You can see how the laser-powered rocket introduces an initial problem into the beamed propulsion concept. As Greg Matloff and Eugene Mallove noted in their book The Starflight Handbook (Wiley, 1989), the beauty of a beamed lightsail is that leaving the propellant behind works wonders on the mass — the same can be said for the ramjet — whereas adding reaction mass works against this trend. But beaming and rocket technologies have been in play since Arthur Kantrowitz (Avco Everett Research Laboratory) first studied using lasers to boost payloads into Earth orbit in 1972. Matloff and Mallove would go on to analyze the performance of a laser-electric ramjet and speculated on using a sail to boost it to an initial velocity of 0.003 c. Laser beaming ideas now extended far beyond Forward’s lightsails. From The Starflight Handbook:

Consider a laser ramjet with a ramscoop, formed with a ‘modest’ 1000-km radius magnetic field…, and coursing through an interstellar medium with 105 ions per cubic meter. The starship’s collector would receive laser energy and use it to increase the kinetic energy of the ion exhaust. We assume that the laser light would be converted to exhaust kinetic energy with an efficiency of 50%. The laser power might be in the range of 104 to 105 megawatts (of the same order as that proposed for Starwisp); the ion exhaust velocity, 5000 to 10,000 km/sec; and the total starship mass, 7.5 X 103 tons.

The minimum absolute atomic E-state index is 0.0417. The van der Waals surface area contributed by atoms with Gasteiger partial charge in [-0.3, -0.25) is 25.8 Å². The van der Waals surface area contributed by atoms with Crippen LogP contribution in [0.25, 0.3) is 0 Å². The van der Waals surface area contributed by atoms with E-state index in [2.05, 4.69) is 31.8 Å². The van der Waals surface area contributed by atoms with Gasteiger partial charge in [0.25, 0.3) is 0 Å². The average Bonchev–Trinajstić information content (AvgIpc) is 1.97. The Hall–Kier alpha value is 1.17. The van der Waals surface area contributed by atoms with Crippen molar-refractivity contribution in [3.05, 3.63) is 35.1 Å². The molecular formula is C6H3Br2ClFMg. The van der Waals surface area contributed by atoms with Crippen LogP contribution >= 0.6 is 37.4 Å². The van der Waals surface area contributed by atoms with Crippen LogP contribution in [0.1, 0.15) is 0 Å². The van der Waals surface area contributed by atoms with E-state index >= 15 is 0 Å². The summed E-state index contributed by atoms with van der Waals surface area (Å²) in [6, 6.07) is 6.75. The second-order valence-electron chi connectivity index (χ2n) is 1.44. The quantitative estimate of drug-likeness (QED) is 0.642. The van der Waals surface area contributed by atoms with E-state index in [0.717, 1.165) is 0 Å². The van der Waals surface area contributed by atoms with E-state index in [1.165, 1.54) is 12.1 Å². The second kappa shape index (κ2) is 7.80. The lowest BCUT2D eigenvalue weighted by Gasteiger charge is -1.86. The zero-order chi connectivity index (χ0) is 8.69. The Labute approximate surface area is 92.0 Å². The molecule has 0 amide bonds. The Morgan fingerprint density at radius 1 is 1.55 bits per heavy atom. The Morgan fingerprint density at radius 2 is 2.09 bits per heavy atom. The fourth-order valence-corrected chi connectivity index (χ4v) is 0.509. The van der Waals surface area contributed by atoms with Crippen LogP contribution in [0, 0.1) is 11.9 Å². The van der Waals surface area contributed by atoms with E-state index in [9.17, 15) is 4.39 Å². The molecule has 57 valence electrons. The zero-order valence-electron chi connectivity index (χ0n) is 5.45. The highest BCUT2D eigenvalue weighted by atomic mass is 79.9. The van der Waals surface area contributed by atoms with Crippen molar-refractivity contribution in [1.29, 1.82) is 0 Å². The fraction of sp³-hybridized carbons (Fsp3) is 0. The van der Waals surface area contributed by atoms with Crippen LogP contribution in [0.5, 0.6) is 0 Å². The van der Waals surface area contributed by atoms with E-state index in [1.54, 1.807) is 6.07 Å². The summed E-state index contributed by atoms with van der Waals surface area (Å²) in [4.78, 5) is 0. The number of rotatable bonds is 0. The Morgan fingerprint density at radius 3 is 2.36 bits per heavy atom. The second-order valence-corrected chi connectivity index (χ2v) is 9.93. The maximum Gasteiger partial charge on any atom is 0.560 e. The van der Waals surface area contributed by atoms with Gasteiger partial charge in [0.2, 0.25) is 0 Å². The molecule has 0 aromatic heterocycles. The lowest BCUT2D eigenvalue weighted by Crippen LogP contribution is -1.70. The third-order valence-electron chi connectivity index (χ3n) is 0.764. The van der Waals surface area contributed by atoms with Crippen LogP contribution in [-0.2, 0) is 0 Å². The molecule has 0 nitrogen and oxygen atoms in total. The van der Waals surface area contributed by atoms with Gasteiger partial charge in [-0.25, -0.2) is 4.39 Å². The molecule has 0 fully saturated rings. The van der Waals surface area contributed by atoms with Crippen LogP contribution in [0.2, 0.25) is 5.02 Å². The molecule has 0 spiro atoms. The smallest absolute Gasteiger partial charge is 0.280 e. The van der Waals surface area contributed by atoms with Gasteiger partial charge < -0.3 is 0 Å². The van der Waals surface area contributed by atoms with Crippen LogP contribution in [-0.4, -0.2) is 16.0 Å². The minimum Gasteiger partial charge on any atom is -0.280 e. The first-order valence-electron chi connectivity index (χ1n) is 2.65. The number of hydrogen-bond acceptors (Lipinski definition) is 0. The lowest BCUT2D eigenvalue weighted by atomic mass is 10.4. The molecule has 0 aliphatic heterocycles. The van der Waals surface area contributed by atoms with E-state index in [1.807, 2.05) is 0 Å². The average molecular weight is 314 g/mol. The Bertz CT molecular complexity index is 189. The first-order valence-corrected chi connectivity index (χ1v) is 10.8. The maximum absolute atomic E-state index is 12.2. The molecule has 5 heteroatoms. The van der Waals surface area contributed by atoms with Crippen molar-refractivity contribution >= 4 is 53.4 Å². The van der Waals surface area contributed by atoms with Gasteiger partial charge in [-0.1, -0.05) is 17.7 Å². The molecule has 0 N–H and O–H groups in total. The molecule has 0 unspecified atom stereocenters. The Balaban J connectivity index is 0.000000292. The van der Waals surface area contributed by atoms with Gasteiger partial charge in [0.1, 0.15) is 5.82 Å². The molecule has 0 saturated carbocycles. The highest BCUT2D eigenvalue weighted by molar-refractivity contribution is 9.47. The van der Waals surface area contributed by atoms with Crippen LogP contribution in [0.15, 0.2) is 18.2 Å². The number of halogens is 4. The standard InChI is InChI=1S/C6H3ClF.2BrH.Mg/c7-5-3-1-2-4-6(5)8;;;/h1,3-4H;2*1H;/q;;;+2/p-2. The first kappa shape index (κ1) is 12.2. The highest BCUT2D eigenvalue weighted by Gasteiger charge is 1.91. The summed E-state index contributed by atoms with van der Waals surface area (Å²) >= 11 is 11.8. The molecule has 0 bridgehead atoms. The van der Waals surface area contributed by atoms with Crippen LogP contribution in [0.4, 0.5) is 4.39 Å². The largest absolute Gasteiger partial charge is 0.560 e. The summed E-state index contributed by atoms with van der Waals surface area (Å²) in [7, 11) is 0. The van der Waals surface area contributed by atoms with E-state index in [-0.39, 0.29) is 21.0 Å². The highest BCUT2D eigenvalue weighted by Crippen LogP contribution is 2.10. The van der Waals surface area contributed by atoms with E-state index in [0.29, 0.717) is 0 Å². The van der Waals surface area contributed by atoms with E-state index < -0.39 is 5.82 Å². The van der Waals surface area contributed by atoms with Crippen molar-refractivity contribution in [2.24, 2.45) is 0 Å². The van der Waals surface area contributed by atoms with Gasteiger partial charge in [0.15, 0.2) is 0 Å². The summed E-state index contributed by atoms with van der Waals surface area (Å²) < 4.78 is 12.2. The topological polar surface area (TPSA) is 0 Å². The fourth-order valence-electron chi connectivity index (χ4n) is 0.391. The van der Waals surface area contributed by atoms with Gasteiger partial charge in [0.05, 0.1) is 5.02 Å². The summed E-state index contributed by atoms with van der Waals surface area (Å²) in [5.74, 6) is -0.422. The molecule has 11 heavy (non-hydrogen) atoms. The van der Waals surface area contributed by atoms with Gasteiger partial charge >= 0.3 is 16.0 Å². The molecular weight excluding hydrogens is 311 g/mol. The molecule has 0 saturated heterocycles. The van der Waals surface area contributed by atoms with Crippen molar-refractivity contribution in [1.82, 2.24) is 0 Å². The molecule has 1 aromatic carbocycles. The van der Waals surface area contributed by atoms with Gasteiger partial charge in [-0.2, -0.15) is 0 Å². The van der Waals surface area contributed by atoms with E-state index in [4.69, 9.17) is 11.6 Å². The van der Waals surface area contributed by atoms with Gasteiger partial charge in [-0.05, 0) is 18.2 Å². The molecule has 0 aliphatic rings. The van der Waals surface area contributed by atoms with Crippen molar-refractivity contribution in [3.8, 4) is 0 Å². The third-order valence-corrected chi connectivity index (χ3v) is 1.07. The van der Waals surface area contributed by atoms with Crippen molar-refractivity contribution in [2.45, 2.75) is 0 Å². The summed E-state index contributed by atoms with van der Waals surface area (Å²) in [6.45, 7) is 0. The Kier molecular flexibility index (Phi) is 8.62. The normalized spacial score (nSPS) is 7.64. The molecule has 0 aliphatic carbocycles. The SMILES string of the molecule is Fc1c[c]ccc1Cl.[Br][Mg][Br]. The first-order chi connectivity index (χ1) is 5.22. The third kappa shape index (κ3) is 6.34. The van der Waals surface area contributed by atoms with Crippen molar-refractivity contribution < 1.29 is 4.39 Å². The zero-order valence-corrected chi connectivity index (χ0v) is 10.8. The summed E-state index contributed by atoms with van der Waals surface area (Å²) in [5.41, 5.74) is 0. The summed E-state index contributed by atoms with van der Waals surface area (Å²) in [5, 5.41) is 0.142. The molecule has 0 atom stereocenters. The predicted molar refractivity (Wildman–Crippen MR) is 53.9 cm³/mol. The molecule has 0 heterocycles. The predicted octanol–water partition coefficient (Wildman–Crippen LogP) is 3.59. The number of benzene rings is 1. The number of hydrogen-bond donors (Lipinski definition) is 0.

And what of the transmitting installation? As you would imagine, it’s big:

The required aperture of the Solar System laser transmitter: 100 km for a 2 ly transmission distance and 1000 km for 20 ly. The laser ramjet may be of service for one-way colonization missions requiring a few centuries of travel time.

Looking at Jackson and Whitmire’s numbers and comparing the laser ramjet to the laser rocket, Matloff and Mallove concluded that the laser rocket would be superior to the ramjet for flights to nearby stars like Alpha Centauri and Barnard’s Star, while more distant destinations would demand the ramjet. It’s hard to predict whether a civilization would support a laser installation beaming out huge quantities of power for half a millennium, but Matloff and Mallove note that it would be possible to keep the laser-powered ramjet under the beam for the full duration of the mission, which would allow, by their calculations, an Alpha Centauri crossing in 350 years.